Fertiliser Review: Eco-Seaweed by Organic Crop Protectants – Part 1

Trial and error is the creed of the home gardener. You make a mistake – you learn from it. That’s how I have been gardening for years. There’s no shame in making a mistake when you learn from the results. To take my learning to the next level I have been trailing a new fertiliser routine for my plants in conjunction with the soil-less potting mix recipe that I have also been trailing. For this test I am pitting Eco-Seaweed, a product by Eco Organic Garden, against Seasol Seaweed Concentrate + Manutec Liquid Potash, against soluble All Purpose Miracle-Gro®.

Why change what isn’t broken?

camellia flower after seaweed solution feed

Enormous camellia flower after seaweed fertiliser applied for the first time.

For years I have been using Seasol liquid seaweed amended with liquid potash. I get really great results using that formula. There was a very old Camellia at my old house in Queensland. For 5 years it never flowered once. Sporadically watering it with seaweed immediately rewarded me with the most spectacular Camellia flower I have ever seen! The flower weighed so much that when they fell from the plant they’d hit the ground with a tremendous thud! See the picture on the right to see what I mean.

Fertiliser Selection

As I said before, I have used Seasol and added additional Potash on my plants for years with great results. However I was always a bit concerned about using seaweed as it’s difficult to get a clear picture of the NPK number (NPK is the relative weight of Nitrogen, Phosphorous & Potassium in the fertiliser). I believe liquid seaweed fertiliser contains a high amount of material thats great for beneficial microbes to break down into nitrogen, however I haven’t been clear about the phosphorous levels in the seaweed. As Hibiscus don’t tolerate high amounts of phosphorous I was always concerned. However I have seen no chlorosis that would indicate too much phosphorous has been applied. However, I have also never compared, directly, head-to-head different fertilisers at the same time. I’m excited to see the results… aren’t you?


I researched the Eco-Seaweed product and it looks promising, so I bought a batch. I am enthusiastic to see the results of this product. The Eco-Seaweed product has an NPK value of 1,1,16. Which seems to be a good amount of potassium, but a very low amount of nitrogen. A low middle number (phosphorous) is recommended. So I will be augmenting it with it’s sister product, Eco-Aminogro. The companion product contains an NPK of 2.7,0.4,0.7 which should boost the nitrogen to a desired level, in combination with the manure in the soil. The Eco-Aminogro also contains trace elements and vitamins. It also claims to include naturally occurring growth hormones derived from seaweed, which I can’t speculate as to how the hibiscus plants will respond to it. That’s why we test! If this product is successful it would remove my requirement to supplement potash into my fertiliser mix.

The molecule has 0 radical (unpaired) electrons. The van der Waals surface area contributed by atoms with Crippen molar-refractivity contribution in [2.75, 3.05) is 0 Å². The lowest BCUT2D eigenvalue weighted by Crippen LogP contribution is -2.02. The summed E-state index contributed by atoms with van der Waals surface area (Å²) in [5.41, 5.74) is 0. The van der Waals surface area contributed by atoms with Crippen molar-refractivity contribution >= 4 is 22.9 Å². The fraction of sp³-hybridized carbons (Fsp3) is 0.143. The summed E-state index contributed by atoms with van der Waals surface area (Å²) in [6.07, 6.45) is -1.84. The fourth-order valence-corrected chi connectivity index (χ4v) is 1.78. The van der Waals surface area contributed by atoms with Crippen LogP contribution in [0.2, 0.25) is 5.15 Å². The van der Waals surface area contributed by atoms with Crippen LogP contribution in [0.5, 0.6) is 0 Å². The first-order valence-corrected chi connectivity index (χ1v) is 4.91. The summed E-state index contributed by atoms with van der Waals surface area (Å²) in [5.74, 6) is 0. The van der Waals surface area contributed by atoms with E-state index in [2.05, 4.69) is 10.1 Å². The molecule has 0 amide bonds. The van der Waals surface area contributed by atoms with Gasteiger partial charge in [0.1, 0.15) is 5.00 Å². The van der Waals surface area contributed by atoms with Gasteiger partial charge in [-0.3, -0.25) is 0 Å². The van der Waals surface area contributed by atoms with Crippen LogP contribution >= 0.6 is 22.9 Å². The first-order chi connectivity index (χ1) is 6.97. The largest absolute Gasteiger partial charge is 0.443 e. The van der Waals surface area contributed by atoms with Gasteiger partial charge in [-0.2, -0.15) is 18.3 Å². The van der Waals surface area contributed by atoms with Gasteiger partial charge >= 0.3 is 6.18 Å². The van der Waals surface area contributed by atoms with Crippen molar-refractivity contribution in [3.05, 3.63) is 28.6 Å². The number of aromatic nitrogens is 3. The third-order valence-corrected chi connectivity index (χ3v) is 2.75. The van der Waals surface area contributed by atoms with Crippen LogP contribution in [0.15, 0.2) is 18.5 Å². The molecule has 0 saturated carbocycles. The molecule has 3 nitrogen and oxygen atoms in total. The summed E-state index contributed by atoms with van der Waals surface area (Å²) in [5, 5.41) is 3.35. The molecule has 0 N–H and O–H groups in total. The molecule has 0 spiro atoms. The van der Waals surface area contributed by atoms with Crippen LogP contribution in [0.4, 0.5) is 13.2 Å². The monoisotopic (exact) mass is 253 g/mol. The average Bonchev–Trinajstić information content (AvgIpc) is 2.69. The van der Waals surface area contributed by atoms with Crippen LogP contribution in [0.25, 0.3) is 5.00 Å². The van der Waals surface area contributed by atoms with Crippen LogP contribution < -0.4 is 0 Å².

Seasol + Potash

My regular fertiliser routine consists of weekly feedings in the warm months with 10ml of Seasol plus 10ml of Manutec liquid potash added to 9L of water. It has served me well. But the unknown NPK of the overall mix means that I am never sure if I am applying the fertiliser at the correct dosage. This experiment will compare my regular routine against some alternatives.


I don’t use this product regularly. I do however occasionally supplement it from Seasol + Potash and give a dose of All Purpose soluble Miracle-Gro. The reason I do this is to introduce trace elements, as well as much needed magnesium to the plants. Although this product would be theoretically suitable for regular feeding. I just don’t use it. I included it into this test because I wanted to see the results of using it on a regular basis compared with the other two.

Experiment begins: Plant Selection

To start this experiment I selected 4 plants of the same variety, Hibiscus Pink Chiffon. I made sure that all 4 plants are the same age, the same size and were repotted into the same soil mix at the same time, as well as making sure that all 4 plants have the same size root-balls. They were in need of this attention anyway, all of them were root-bound in their previous pots.

All 4 were repotted from 75mm pots to 140mm pots at the same time.

They all were cut back to the same height, and all 4 were in need of attention.

You can see from the strength of the initial photos that the plants we’re too spindly and needed some care and attention. The perfect candidates to see how the new soil-less recipe can be amended with the use of 3 fertilisers. The 4th plant will be the control plant. It will receive only water and no fertiliser at all only what is available in the soil-less potting mix. Which is only cow manure.

Pink Chiffon - Plant A - Eco-Seaweed Pink Chiffon - Plant B - Seasol + Potash Pink Chiffon - Plant C - Miracle-Gro Pink Chiffon - Plant D - No Fertiliser
 Plant A  Plant B  Plant C  Plant D
Eco-Seaweed Seasol + Potash All Purpose Miracle-Gro No Fertiliser
Applied weekly at recommended application rate. Applied weekly at recommended application rate. Applied weekly at recommended application rate. Control plant receives no fertiliser.

Every 4 weeks I will be providing an update to this experiment. Keep an eye out for future updates. I will update this post and include a link to each update as it occurs.

Wish me luck!